The Oddity of James Cameron and Wonder Woman

For all intents and purposes, it is my sincere belief that James Cameron is the most innovative filmmaker in the history of cinema. His sparse, selective, yet highly regarded filmography has changed the foundation of film with each succeeding entry. His films have pushed the boundaries as to what a camera is able to capture, expanding and encouraging more ambitious and technologically challenging films to be made. His two Terminator films made the stale sci-fi genre into a fresh, appealing field of film, with Judgement Day literally changing the landscape of cinema as to how CGI can be integrated into feature films. T2 is an absolute classic in every sense of the word, quite possibly being the greatest, most influential action film of all time. Titanic, much like his Terminator films, has become a treasure of cinema, transporting audiences to a viscerally authentic voyage of the doomed ship, from its hopeful beginnings to its ice-cold demise (pun shamelessly intended). His most recent feature, 2009’s Avatar is the highest grossing film of all time, ushering in a new era of 3D motion pictures with often disastrous results, earning nearly three billion dollars in the box office, with god-knows-how-much more with the Blu Ray sales.

To say James Cameron is an important figure in cinema is a criminal understatement. Even his lesser efforts have become beloved treasures of film, matching his critical acclaim with box office dominance. He is one of an elite few filmmakers who audiences will look for just on the fact his name is on the director slot, directors like Spielberg, Scorsese, Tarantino, Nolan and Ridley Scott being prime examples.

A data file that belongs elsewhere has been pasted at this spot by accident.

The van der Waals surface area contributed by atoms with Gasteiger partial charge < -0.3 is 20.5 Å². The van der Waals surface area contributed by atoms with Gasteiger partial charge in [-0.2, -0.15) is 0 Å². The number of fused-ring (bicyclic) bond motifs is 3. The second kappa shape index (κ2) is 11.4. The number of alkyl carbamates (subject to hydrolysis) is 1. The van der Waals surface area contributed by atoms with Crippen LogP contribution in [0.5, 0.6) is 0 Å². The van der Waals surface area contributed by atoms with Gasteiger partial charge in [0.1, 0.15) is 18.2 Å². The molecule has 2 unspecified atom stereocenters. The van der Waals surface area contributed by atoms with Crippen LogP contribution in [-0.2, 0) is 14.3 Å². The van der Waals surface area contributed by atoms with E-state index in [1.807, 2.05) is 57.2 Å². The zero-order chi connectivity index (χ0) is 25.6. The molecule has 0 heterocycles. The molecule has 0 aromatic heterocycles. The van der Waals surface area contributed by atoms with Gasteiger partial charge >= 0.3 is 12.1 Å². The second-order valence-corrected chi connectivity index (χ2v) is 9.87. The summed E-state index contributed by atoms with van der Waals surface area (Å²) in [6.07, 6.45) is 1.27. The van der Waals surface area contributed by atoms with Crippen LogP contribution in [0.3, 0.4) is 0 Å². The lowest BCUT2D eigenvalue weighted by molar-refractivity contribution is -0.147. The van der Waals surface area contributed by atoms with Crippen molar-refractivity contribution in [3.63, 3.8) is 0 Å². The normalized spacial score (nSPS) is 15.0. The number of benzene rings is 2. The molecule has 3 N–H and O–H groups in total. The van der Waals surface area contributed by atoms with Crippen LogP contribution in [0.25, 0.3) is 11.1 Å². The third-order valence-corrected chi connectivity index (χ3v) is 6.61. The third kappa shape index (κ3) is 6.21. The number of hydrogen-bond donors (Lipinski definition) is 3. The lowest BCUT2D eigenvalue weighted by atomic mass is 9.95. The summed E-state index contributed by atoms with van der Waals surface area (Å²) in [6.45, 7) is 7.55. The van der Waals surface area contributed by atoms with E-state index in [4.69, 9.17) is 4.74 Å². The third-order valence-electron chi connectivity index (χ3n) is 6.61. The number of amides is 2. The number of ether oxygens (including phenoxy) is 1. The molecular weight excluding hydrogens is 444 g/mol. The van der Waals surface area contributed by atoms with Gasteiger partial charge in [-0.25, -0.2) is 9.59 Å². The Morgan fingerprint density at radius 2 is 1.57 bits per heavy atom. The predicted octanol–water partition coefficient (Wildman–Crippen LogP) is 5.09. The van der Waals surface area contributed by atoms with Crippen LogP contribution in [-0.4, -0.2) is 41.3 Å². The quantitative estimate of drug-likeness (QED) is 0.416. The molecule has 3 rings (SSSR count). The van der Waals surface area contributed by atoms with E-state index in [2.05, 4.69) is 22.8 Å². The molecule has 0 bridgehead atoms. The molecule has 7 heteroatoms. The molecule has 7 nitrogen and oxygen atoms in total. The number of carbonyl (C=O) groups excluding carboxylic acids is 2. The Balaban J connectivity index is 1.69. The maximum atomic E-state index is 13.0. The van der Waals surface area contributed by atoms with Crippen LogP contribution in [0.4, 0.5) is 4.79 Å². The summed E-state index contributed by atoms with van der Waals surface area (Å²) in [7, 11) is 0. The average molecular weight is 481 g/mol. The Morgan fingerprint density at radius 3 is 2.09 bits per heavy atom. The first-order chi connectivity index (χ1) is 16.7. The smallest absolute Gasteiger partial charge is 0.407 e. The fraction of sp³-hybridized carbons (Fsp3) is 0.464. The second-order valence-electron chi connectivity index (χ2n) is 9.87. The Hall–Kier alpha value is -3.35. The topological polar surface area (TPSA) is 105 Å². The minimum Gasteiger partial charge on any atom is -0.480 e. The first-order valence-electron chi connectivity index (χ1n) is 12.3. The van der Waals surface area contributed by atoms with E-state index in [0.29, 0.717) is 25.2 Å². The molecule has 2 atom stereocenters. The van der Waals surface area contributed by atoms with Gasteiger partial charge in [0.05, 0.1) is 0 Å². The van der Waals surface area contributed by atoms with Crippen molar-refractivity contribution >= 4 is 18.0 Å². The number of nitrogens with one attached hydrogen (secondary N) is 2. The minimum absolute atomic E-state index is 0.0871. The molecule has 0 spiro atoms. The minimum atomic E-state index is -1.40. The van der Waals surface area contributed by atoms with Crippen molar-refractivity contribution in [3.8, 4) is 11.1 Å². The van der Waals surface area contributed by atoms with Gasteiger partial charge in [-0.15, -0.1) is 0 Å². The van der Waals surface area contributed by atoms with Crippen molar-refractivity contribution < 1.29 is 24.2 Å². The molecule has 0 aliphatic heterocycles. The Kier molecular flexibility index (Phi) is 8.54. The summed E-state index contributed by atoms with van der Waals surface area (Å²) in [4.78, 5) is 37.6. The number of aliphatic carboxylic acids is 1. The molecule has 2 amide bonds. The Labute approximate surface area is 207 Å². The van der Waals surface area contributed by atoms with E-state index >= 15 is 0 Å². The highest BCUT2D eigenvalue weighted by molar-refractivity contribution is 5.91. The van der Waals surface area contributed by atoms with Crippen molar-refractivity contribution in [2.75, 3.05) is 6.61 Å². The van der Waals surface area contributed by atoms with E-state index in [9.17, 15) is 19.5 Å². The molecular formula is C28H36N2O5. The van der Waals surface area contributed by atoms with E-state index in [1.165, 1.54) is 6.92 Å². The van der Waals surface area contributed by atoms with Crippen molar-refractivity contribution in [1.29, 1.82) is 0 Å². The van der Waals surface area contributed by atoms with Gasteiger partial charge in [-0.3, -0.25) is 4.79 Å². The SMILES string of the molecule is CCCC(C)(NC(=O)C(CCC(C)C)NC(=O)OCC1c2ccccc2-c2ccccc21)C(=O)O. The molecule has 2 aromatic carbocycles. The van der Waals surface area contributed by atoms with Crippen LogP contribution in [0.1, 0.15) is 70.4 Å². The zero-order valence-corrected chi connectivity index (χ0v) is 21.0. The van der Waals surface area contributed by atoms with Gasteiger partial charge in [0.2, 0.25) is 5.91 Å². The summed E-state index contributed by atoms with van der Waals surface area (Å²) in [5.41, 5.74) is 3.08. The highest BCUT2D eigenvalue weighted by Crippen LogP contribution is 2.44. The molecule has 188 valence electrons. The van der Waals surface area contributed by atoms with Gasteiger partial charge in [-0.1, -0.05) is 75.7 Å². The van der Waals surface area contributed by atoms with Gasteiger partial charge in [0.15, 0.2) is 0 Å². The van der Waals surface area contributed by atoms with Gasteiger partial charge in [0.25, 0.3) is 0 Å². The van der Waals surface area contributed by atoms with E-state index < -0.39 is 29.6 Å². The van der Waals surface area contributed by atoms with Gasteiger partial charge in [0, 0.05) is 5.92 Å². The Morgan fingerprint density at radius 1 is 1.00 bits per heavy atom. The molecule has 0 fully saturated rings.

With that being said, reading his now infamous comments on Wonder Woman had me perplexed, not only because I respectfully disagree with it, but rather because I know he genuinely believes this sentiment. Apart from his wizardry with a camera, James Cameron has earned the reputation for being one of the most meticulous filmmakers with a knack of being a perfectionist, reaching the heights of Stanley Kubrick and David Fincher in the realm of perfectionism. He has become notorious for his painstaking attention to detail, spending literally hundreds of hours to make sure one, singular, solitary frame of film is done to his rare satisfaction.

If his filmmaking acumen is any indication, it is safe to say the way he goes about critiquing films is met with the same focus, his comments surely being well thought out and thoroughly contemplated. In this instance, I will give him the benefit of the doubt. To essentially criticize a film for the beauty of its protagonist being “objectifying” holds a weight of truth, something that other media outlets are curiously neglecting to admit. Even in these rapidly progressive times, the cinema is still bombarded with films that hellaciously objectify women, films such as Fifty Shades and its sequel, The Other Woman, and just about every Michael Bay film ever. This unofficial genre of film has been met with a vicious amount of criticism from audiences and critics alike yet, curiously, are still being made. It is a well known cinematic contagion that is kept alive by modest box office returns. So in that aspect, James Cameron alludes to a problem that is tragically current as it was nearly a decade ago, if not more so.

Above: The most Michael Bayest frame in a Michael Bay film ever